• In the FSGM, the gradient involved is taken with respect to $x$, and not the parameters $\theta$. Therefore, this does not involve changing weights of a neural network, but adjusting the data, similar to what one might do for adjusting an image to “represent” a certain class. Here, our goal is not to generate images that maximally activate the network’s nodes, but to generate adversarial examples while keeping changes to the original image as small as possible.

• It’s also possible to derive a similar “fast gradient” adversarial method based on the $L_2$, rather than $L_\infty$ norm.

• It’s possible to use adversarial networks as part of the training data, in order to make the neural network more robust, such as using the following objective:

$\tilde{J}(\theta, x, y) = \alpha J(\theta, x, y) + (1-\alpha) J\left( \theta, x + \epsilon \cdot {\rm sign}(\nabla_x J(\theta,x,y)) \right)$

Some promising results were shown in (Goodfellow et al., 2015), which found that it was better than dropout.

• The FGSM requires knowledge of the model $f_\theta$, in order to get the gradient with respect to $x$.

The last point suggests a taxonomy of adversarial methods. That brings us to our next section.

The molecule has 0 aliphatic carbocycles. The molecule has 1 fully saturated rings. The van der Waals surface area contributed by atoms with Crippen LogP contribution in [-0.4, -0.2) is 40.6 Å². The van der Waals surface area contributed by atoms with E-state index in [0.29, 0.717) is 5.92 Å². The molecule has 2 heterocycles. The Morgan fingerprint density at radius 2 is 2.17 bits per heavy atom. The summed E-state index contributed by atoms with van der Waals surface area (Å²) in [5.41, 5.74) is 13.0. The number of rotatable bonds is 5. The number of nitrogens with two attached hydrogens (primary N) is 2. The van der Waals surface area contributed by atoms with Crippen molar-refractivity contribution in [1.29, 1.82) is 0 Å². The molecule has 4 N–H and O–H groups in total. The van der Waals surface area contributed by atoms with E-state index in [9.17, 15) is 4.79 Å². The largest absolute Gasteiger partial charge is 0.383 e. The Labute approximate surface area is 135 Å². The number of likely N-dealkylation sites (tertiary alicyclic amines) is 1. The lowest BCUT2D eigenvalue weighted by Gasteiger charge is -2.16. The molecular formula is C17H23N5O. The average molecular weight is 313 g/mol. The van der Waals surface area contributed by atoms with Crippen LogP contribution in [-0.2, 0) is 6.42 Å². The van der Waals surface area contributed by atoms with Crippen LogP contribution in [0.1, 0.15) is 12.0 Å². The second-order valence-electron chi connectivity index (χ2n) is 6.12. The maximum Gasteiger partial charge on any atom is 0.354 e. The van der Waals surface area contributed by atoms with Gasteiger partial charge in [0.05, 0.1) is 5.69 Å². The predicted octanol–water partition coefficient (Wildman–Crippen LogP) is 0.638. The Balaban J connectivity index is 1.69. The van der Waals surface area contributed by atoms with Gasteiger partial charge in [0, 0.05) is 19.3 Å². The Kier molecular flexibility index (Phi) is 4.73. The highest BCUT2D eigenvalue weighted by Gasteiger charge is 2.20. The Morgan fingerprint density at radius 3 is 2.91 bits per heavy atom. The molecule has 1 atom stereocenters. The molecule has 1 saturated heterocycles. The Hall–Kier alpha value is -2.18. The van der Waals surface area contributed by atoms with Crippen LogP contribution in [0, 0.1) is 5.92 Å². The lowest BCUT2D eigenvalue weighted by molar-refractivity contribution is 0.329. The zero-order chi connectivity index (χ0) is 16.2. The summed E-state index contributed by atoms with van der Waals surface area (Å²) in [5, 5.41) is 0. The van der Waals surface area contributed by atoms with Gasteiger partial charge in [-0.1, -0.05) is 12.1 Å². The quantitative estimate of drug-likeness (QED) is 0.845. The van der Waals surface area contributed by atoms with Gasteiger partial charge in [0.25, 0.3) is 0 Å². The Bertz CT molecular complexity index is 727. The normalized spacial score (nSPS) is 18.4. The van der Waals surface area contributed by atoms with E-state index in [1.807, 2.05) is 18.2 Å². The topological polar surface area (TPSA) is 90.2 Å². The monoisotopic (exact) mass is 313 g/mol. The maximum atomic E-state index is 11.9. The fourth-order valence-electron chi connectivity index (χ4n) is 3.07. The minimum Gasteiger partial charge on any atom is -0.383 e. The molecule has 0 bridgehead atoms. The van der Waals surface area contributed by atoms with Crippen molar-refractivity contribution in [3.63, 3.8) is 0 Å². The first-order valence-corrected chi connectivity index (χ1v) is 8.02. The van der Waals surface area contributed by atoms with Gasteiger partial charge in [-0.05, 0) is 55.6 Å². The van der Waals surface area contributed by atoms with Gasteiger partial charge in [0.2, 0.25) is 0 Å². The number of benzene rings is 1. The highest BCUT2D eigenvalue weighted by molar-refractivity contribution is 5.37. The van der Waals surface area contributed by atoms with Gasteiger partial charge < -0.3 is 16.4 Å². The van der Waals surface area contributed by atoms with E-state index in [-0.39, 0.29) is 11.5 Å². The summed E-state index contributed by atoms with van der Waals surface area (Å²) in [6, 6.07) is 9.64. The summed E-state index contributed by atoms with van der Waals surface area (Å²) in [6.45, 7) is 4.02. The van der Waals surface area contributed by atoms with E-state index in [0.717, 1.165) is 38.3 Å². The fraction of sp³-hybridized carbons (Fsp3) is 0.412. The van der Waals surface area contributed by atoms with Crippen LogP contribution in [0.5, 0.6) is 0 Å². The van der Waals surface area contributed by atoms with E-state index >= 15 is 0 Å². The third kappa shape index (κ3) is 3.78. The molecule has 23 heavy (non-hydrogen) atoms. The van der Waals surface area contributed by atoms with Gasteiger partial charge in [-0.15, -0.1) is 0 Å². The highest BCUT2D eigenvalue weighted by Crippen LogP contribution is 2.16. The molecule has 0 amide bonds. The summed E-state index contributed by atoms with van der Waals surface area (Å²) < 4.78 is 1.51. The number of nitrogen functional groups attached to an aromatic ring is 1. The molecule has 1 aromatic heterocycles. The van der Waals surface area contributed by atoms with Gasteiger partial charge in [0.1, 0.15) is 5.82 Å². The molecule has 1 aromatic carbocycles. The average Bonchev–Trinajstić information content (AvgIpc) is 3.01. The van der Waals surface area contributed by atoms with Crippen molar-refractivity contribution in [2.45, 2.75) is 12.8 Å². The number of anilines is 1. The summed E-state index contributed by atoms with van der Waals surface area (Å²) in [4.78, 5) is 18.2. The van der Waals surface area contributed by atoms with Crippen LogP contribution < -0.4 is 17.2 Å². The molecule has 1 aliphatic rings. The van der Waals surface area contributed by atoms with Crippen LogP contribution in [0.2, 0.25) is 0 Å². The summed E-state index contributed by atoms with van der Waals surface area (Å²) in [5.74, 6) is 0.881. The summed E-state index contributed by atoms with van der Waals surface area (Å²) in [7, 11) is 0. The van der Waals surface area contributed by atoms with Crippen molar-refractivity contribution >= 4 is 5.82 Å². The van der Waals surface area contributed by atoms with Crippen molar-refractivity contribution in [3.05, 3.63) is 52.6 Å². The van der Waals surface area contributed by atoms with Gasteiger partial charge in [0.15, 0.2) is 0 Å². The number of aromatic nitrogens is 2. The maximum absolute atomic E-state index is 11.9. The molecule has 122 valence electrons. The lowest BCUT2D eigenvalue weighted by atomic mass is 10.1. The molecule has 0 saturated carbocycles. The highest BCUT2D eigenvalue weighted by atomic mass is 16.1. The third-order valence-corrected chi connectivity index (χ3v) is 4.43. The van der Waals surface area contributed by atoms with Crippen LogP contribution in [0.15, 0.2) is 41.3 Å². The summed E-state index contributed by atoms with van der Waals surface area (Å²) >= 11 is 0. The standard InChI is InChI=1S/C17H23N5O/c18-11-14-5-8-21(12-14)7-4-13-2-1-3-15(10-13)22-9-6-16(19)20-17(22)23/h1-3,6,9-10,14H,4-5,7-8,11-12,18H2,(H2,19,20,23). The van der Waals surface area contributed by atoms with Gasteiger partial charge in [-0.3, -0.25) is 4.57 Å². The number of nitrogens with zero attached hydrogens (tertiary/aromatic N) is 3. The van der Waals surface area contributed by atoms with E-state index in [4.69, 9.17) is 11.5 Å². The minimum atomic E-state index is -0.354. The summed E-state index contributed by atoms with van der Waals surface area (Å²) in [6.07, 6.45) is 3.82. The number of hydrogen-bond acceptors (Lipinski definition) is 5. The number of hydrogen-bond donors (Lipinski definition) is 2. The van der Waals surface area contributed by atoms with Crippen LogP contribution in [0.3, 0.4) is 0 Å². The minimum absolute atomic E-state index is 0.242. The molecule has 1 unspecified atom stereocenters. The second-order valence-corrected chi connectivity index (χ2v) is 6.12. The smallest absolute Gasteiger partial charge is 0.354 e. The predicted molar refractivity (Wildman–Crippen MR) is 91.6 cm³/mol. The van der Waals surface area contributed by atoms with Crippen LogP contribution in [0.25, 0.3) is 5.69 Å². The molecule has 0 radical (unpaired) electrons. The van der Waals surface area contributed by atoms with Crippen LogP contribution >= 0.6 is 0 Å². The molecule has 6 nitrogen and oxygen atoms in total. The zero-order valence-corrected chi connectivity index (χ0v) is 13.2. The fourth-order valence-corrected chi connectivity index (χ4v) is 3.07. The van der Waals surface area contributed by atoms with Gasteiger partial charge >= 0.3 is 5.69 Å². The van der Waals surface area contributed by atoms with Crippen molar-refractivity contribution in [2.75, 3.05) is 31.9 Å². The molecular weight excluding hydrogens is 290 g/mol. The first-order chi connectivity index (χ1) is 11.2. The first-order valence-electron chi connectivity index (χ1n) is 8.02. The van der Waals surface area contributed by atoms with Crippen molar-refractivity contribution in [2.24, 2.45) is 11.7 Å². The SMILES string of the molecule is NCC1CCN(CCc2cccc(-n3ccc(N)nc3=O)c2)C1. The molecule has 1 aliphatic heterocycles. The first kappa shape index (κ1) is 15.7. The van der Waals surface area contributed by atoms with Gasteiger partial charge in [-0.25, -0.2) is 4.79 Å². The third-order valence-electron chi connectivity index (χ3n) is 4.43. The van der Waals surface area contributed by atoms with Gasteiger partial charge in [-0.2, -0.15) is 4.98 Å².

Two ways of categorizing methods are:

• White-box attacks. The attacker can “look inside” the learning algorithm he/she is trying to fool. The FGSM is a white-box attack method because “looking inside” implies that computing the gradient is possible. I don’t think there is a precise threshold of information that one must have about the model in order for the attack to be characterized as a “white-box attack.” Just view it as when the attacker has more information as compared to a black box attack.

• Black-box attacks. The attacker has no (or little) information about the model he/she is trying to fool. In particular, “looking inside” the learning algorithm is not possible, and this disallows computation of gradients of a loss function. With black boxes, the attacker can still query the model, which might involve providing the model data and then seeing the result. From there the attacker might decide to compute approximate gradients, if gradients are part of the attack.